Can we make SATs and college admissions more transparent?

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Stand up. Speak up. It’s your turn.

College Board recently changed the SAT to include a context score, commonly referred to as an adversity score, to better reflect the effect of socio-economic disadvantages in the assessment outcomes.

This adversity score will take into account 15 socio-economic factors in an attempt to scale results for students coming out of adverse environments that bring down tests results for those students. Admitting colleges, but neither parents nor students, will receive the context score. Rather, these adversity scores are intended to help colleges get a better picture of overall student performance and shine “a light on students who have demonstrated resourcefulness to overcome challenges and achieve more with less”, according to College Board.

This new context score isn’t the only change facing Granite State students looking to higher education. The University of New Hampshire recently made a college admissions assessment (e.g., SAT or ACT) optional, in line with the rest of the USNH institutions, Plymouth State, Keene State and Granite State Universities. This change follows a number of other universities that have made the national assessments optional. The UNH Faculty Senate stated its primary reason for making the change was to increase the quantity and diversity of the applicant pool, including reducing “real or perceived barriers for applying to UNH for populations that typically do less well on standardized testing.”

It is unclear how the new SAT scores would affect a student’s chances of getting into college. These scores are based on where a student lives and the school they attend, not on the individual. Should students in some towns even take the SAT? These changes add ambiguity and anxiety to an already complicated college admissions process.

The New Hampshire Department of Education and the University System are working together to try to give parents and students a better understanding of the admissions process, so that they can make better decisions about taking assessments such as the SAT. We’ve put together a working group to take a look at these changes, and provide clearer guidance on how assessment tests affect college admissions. Families deserve a clear understanding of what the expectations are for continuing on a post-secondary education pathway.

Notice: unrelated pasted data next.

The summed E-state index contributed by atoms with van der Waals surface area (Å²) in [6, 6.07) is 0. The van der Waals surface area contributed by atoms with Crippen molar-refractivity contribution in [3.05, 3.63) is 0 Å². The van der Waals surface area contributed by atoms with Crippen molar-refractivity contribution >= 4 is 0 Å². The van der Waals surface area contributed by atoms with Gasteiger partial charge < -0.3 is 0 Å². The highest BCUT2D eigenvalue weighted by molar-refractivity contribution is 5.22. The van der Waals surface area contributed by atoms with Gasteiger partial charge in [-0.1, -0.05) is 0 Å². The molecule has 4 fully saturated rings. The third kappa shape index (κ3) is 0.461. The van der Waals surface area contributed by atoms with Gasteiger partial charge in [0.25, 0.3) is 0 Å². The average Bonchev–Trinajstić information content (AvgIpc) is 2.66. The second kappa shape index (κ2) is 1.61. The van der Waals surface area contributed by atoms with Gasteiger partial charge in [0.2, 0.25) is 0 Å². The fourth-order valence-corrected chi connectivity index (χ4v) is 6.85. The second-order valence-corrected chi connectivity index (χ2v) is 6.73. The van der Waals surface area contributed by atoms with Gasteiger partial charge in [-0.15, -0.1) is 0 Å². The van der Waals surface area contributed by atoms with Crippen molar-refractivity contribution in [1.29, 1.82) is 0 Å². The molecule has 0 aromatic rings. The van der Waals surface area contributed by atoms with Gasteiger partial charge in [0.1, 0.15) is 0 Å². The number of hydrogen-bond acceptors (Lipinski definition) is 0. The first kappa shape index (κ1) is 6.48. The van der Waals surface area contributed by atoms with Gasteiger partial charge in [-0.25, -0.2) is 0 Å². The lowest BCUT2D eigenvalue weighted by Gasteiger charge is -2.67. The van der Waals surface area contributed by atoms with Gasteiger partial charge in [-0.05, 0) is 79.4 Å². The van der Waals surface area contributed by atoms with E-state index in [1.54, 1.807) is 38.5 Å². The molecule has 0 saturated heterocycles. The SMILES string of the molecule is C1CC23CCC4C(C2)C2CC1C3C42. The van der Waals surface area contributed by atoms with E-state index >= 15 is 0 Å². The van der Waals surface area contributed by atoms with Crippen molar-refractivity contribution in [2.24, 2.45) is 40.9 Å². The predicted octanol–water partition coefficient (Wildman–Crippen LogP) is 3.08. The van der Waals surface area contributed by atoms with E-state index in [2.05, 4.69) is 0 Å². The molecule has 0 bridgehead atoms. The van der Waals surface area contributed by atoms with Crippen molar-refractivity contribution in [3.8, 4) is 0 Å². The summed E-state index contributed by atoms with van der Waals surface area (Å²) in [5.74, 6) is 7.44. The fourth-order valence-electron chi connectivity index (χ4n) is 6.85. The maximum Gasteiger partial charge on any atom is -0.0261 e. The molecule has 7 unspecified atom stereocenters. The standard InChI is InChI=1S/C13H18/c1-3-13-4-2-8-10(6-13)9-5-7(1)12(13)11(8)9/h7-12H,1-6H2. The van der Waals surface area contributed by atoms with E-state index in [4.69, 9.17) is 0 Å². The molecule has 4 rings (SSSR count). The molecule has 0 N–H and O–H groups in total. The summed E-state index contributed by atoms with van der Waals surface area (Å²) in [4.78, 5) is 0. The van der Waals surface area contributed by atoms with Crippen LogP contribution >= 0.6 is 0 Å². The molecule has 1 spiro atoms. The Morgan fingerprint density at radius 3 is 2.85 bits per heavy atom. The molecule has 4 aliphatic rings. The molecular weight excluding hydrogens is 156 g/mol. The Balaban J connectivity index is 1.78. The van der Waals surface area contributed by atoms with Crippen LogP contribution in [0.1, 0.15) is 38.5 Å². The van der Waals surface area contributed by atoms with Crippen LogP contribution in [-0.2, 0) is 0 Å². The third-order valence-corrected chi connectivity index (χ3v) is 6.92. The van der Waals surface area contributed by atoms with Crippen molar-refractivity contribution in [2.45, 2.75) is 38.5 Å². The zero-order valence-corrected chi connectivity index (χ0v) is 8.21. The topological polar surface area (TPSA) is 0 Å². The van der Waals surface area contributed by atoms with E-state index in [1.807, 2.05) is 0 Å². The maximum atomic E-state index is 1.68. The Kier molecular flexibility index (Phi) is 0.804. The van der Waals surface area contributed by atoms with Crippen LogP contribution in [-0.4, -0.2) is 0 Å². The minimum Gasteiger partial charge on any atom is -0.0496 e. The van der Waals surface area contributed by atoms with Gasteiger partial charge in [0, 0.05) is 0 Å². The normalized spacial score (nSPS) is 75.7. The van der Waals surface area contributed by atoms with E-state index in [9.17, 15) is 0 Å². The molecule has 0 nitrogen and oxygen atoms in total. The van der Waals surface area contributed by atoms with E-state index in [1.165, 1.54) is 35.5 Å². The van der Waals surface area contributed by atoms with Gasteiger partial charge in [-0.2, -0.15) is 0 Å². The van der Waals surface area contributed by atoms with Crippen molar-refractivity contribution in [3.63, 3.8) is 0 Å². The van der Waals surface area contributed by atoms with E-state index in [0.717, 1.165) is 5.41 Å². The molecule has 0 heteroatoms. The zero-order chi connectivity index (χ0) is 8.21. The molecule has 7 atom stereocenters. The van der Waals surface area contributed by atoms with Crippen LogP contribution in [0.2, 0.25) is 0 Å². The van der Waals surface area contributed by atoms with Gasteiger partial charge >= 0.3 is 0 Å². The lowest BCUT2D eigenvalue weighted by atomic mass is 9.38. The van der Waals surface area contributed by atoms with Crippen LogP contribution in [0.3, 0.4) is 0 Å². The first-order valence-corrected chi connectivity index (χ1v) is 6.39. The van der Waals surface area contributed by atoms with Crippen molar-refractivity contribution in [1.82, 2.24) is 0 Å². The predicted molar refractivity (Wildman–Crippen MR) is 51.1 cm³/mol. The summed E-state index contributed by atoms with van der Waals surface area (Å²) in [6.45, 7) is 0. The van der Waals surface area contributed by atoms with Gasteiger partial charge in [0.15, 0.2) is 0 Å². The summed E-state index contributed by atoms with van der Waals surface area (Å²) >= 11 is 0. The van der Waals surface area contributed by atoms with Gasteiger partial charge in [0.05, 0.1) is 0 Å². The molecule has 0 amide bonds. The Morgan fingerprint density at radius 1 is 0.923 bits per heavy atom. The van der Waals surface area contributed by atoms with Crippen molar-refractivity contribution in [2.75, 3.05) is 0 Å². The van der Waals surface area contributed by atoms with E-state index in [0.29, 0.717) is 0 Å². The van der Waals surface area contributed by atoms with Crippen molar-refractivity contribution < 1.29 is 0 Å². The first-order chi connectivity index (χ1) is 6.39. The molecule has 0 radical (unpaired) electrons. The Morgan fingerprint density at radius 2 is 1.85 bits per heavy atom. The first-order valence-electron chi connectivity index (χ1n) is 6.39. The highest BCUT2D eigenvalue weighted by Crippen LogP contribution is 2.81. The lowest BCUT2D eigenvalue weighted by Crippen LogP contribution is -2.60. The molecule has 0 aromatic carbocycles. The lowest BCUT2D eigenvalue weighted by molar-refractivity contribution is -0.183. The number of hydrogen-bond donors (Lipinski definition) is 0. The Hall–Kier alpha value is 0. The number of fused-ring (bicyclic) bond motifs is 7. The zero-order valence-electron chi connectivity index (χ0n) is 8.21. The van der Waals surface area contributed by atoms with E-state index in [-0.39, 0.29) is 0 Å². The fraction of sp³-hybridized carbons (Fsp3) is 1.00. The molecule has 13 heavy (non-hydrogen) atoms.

No one disputes that performance disparities in the education system are real. In New Hampshire, we know that our economically-disadvantaged students perform well below average on statewide assessments. Minority and special education students perform even lower. But will contextualizing (or eliminating) assessments scores for these students be the right answer, or would it fail to address the real problems of our outdated education system?

The goal should not be to merely close the performance disparity on assessment tests with non-transparent scoring or dropped scores, but to actually close the education gap. Changing the way we look at assessment tests like the SAT doesn’t mean that disadvantaged students are any better prepared for higher education. Higher SAT scores are not the ultimate goal. We should strive for mastery of the academic material so that students can use it as they work towards brighter futures.

Education can seem more like a big business than a student-centered endeavor. College Board itself had revenues over expenses of $140 million in 2017, with more than $1.1 billion in net assets and a CEO making close to $1.6 million. Not bad for a non-profit. Surely, we can do more to prepare all students for these assessments, rather than just tweaking their scores based on their zip codes?

Outside of some small pockets of innovation, the way we educate students has not changed substantively in more than 150 years. This is despite great progress in understanding how students learn.

We need our education system to move from the factory model of a bygone era and into the information age. Children are inherently curious learners. The very least we can do is avoid stifling that curiosity. The way to really make a difference for students coming out of economically-disadvantaged environments is to craft an education system that will nurture and cultivate that natural curiosity, bringing all students to bright futures.

Change is hard. Our children are worth it.

Beg to differ? Agree to disagree? We publish thoughtful commentary on topics of interest. Send submissions to, subject line, The Soapbox.

Frank Edelblut is Commissioner of the New Hampshire Department of Education.

About this Author

Frank Edelblut

Frank Edelblut was sworn in as NH Education Commissioner on February 16, 2017. The commissioner is responsible for the organizational goals of the department and represents the public interest in the administration of the functions of the department of education. The commissioner is responsible to the governor, the general court, and the public for such administration.